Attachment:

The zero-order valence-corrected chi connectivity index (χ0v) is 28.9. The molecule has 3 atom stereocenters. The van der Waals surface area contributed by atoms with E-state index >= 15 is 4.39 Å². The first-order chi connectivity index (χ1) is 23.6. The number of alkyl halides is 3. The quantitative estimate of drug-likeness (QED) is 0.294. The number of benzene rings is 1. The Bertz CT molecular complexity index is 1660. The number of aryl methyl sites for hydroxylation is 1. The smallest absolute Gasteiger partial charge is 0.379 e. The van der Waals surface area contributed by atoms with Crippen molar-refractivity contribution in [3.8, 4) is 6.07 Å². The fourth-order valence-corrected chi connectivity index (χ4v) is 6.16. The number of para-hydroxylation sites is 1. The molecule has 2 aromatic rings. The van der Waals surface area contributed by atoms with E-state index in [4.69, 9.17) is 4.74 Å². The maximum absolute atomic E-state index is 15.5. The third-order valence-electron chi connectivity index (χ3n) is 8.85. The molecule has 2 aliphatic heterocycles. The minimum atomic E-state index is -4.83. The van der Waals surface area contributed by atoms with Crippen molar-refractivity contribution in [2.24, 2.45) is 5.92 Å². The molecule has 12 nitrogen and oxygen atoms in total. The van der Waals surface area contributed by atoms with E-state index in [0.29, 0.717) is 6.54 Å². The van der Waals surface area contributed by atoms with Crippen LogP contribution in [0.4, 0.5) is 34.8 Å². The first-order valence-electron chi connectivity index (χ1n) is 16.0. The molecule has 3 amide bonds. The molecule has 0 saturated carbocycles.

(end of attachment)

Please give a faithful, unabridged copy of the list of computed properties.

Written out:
The zero-order valence-corrected chi connectivity index (χ0v) is 28.9. The molecule has 3 atom stereocenters. The van der Waals surface area contributed by atoms with E-state index >= 15 is 4.39 Å². The first-order chi connectivity index (χ1) is 23.6. The number of alkyl halides is 3. The quantitative estimate of drug-likeness (QED) is 0.294. The number of benzene rings is 1. The Bertz CT molecular complexity index is 1660. The number of aryl methyl sites for hydroxylation is 1. The smallest absolute Gasteiger partial charge is 0.379 e. The van der Waals surface area contributed by atoms with Crippen molar-refractivity contribution in [3.8, 4) is 6.07 Å². The fourth-order valence-corrected chi connectivity index (χ4v) is 6.16. The number of para-hydroxylation sites is 1. The molecule has 2 aromatic rings. The van der Waals surface area contributed by atoms with E-state index in [4.69, 9.17) is 4.74 Å². The maximum absolute atomic E-state index is 15.5. The third-order valence-electron chi connectivity index (χ3n) is 8.85. The molecule has 2 aliphatic heterocycles. The minimum atomic E-state index is -4.83. The van der Waals surface area contributed by atoms with Crippen molar-refractivity contribution in [2.24, 2.45) is 5.92 Å². The molecule has 12 nitrogen and oxygen atoms in total. The van der Waals surface area contributed by atoms with E-state index in [0.29, 0.717) is 6.54 Å². The van der Waals surface area contributed by atoms with Crippen LogP contribution in [0.4, 0.5) is 34.8 Å². The first-order valence-electron chi connectivity index (χ1n) is 16.0. The molecule has 3 amide bonds. The molecule has 0 saturated carbocycles.